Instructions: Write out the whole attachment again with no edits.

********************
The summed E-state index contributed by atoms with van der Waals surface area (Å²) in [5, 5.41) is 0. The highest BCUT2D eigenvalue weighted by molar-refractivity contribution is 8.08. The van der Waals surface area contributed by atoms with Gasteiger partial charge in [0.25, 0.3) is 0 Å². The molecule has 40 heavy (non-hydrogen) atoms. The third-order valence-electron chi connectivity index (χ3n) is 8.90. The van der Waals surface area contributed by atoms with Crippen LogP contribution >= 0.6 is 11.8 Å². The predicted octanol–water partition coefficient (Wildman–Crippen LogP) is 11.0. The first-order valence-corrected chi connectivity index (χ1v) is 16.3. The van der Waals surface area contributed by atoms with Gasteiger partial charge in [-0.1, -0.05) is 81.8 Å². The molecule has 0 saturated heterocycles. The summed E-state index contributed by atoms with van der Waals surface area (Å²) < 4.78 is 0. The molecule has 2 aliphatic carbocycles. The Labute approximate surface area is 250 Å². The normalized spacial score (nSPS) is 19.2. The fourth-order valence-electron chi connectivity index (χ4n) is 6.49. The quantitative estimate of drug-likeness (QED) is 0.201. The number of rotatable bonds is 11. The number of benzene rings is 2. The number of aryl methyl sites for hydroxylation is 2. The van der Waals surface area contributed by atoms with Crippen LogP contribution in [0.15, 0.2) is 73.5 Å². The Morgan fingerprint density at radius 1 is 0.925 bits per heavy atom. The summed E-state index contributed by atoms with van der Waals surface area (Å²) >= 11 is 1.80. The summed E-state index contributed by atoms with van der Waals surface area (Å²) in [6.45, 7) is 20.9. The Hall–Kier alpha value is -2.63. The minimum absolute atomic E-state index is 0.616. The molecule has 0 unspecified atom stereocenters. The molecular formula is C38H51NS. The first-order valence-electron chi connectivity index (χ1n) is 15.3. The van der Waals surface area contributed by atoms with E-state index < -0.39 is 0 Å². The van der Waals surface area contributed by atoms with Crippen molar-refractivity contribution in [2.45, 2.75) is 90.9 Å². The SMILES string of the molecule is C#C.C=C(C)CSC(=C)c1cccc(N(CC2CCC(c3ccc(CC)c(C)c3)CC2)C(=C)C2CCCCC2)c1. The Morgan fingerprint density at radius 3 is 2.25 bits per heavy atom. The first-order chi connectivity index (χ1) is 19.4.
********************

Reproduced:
The summed E-state index contributed by atoms with van der Waals surface area (Å²) in [5, 5.41) is 0. The highest BCUT2D eigenvalue weighted by molar-refractivity contribution is 8.08. The van der Waals surface area contributed by atoms with Gasteiger partial charge in [0.25, 0.3) is 0 Å². The molecule has 40 heavy (non-hydrogen) atoms. The third-order valence-electron chi connectivity index (χ3n) is 8.90. The van der Waals surface area contributed by atoms with Crippen LogP contribution >= 0.6 is 11.8 Å². The predicted octanol–water partition coefficient (Wildman–Crippen LogP) is 11.0. The first-order valence-corrected chi connectivity index (χ1v) is 16.3. The van der Waals surface area contributed by atoms with Gasteiger partial charge in [-0.1, -0.05) is 81.8 Å². The molecule has 0 saturated heterocycles. The summed E-state index contributed by atoms with van der Waals surface area (Å²) < 4.78 is 0. The molecule has 2 aliphatic carbocycles. The Labute approximate surface area is 250 Å². The normalized spacial score (nSPS) is 19.2. The fourth-order valence-electron chi connectivity index (χ4n) is 6.49. The quantitative estimate of drug-likeness (QED) is 0.201. The number of rotatable bonds is 11. The number of benzene rings is 2. The number of aryl methyl sites for hydroxylation is 2. The van der Waals surface area contributed by atoms with Crippen LogP contribution in [0.15, 0.2) is 73.5 Å². The Morgan fingerprint density at radius 1 is 0.925 bits per heavy atom. The summed E-state index contributed by atoms with van der Waals surface area (Å²) >= 11 is 1.80. The summed E-state index contributed by atoms with van der Waals surface area (Å²) in [6.45, 7) is 20.9. The Hall–Kier alpha value is -2.63. The minimum absolute atomic E-state index is 0.616. The molecule has 0 unspecified atom stereocenters. The molecular formula is C38H51NS. The first-order valence-electron chi connectivity index (χ1n) is 15.3. The van der Waals surface area contributed by atoms with E-state index < -0.39 is 0 Å². The van der Waals surface area contributed by atoms with Crippen molar-refractivity contribution in [2.45, 2.75) is 90.9 Å². The SMILES string of the molecule is C#C.C=C(C)CSC(=C)c1cccc(N(CC2CCC(c3ccc(CC)c(C)c3)CC2)C(=C)C2CCCCC2)c1. The Morgan fingerprint density at radius 3 is 2.25 bits per heavy atom. The first-order chi connectivity index (χ1) is 19.4.